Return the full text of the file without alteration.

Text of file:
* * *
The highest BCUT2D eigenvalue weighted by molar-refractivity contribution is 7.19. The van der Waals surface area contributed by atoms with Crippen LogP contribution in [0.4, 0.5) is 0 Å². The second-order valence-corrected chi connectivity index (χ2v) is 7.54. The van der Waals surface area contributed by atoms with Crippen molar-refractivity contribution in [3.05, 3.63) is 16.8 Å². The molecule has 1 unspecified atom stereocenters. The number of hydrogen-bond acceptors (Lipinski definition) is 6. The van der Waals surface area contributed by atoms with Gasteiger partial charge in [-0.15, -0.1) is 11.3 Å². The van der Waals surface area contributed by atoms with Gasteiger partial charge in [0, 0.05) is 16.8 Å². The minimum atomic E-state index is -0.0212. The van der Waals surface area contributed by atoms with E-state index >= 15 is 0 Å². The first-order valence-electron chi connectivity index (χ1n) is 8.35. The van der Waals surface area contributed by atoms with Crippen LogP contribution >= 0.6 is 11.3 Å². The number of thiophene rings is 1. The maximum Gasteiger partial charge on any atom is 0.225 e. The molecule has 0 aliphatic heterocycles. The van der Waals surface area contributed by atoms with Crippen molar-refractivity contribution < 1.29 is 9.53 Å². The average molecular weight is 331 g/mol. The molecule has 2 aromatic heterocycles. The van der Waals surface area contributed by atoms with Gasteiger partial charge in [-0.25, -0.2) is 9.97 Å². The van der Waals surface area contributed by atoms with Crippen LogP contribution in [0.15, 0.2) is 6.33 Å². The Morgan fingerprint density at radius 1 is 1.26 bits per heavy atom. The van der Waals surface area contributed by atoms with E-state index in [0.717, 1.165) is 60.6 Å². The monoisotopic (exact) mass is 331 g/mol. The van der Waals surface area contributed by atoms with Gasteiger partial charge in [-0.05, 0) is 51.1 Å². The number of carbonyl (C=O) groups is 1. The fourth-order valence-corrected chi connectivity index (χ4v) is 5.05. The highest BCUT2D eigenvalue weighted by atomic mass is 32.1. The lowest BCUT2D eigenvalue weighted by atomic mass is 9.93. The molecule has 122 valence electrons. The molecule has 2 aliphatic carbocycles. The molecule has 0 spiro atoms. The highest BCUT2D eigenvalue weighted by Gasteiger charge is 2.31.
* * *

The highest BCUT2D eigenvalue weighted by molar-refractivity contribution is 7.19. The van der Waals surface area contributed by atoms with Crippen LogP contribution in [0.4, 0.5) is 0 Å². The second-order valence-corrected chi connectivity index (χ2v) is 7.54. The van der Waals surface area contributed by atoms with Crippen molar-refractivity contribution in [3.05, 3.63) is 16.8 Å². The molecule has 1 unspecified atom stereocenters. The number of hydrogen-bond acceptors (Lipinski definition) is 6. The van der Waals surface area contributed by atoms with Gasteiger partial charge in [-0.15, -0.1) is 11.3 Å². The van der Waals surface area contributed by atoms with Gasteiger partial charge in [0, 0.05) is 16.8 Å². The minimum atomic E-state index is -0.0212. The van der Waals surface area contributed by atoms with E-state index >= 15 is 0 Å². The first-order valence-electron chi connectivity index (χ1n) is 8.35. The van der Waals surface area contributed by atoms with Crippen LogP contribution >= 0.6 is 11.3 Å². The number of thiophene rings is 1. The maximum Gasteiger partial charge on any atom is 0.225 e. The molecule has 0 aliphatic heterocycles. The van der Waals surface area contributed by atoms with Crippen molar-refractivity contribution < 1.29 is 9.53 Å². The average molecular weight is 331 g/mol. The molecule has 2 aromatic heterocycles. The van der Waals surface area contributed by atoms with Gasteiger partial charge in [-0.25, -0.2) is 9.97 Å². The van der Waals surface area contributed by atoms with Crippen LogP contribution in [0.15, 0.2) is 6.33 Å². The Morgan fingerprint density at radius 1 is 1.26 bits per heavy atom. The van der Waals surface area contributed by atoms with E-state index in [0.717, 1.165) is 60.6 Å². The monoisotopic (exact) mass is 331 g/mol. The van der Waals surface area contributed by atoms with Gasteiger partial charge in [-0.05, 0) is 51.1 Å². The number of carbonyl (C=O) groups is 1. The fourth-order valence-corrected chi connectivity index (χ4v) is 5.05. The highest BCUT2D eigenvalue weighted by atomic mass is 32.1. The lowest BCUT2D eigenvalue weighted by atomic mass is 9.93. The molecule has 122 valence electrons. The molecule has 2 aliphatic carbocycles. The molecule has 0 spiro atoms. The highest BCUT2D eigenvalue weighted by Gasteiger charge is 2.31.